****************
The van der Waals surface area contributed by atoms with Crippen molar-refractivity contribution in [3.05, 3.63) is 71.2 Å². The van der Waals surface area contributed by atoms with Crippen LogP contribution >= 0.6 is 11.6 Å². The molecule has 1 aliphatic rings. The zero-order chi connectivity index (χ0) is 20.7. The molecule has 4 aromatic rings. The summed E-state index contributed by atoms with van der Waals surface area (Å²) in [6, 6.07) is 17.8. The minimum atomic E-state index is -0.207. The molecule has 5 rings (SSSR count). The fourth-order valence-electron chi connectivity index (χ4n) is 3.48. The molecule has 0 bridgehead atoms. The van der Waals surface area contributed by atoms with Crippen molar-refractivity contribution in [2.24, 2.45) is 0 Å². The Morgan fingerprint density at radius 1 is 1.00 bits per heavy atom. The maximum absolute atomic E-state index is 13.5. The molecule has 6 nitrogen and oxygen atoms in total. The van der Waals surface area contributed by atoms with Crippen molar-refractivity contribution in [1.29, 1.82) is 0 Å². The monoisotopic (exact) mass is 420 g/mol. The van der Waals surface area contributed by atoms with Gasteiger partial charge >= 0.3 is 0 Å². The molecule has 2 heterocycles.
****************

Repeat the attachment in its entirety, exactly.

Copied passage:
The van der Waals surface area contributed by atoms with Crippen molar-refractivity contribution in [3.05, 3.63) is 71.2 Å². The van der Waals surface area contributed by atoms with Crippen LogP contribution >= 0.6 is 11.6 Å². The molecule has 1 aliphatic rings. The zero-order chi connectivity index (χ0) is 20.7. The molecule has 4 aromatic rings. The summed E-state index contributed by atoms with van der Waals surface area (Å²) in [6, 6.07) is 17.8. The minimum atomic E-state index is -0.207. The molecule has 5 rings (SSSR count). The fourth-order valence-electron chi connectivity index (χ4n) is 3.48. The molecule has 0 bridgehead atoms. The van der Waals surface area contributed by atoms with Crippen molar-refractivity contribution in [2.24, 2.45) is 0 Å². The Morgan fingerprint density at radius 1 is 1.00 bits per heavy atom. The maximum absolute atomic E-state index is 13.5. The molecule has 6 nitrogen and oxygen atoms in total. The van der Waals surface area contributed by atoms with Crippen molar-refractivity contribution in [1.29, 1.82) is 0 Å². The monoisotopic (exact) mass is 420 g/mol. The van der Waals surface area contributed by atoms with Gasteiger partial charge >= 0.3 is 0 Å². The molecule has 2 heterocycles.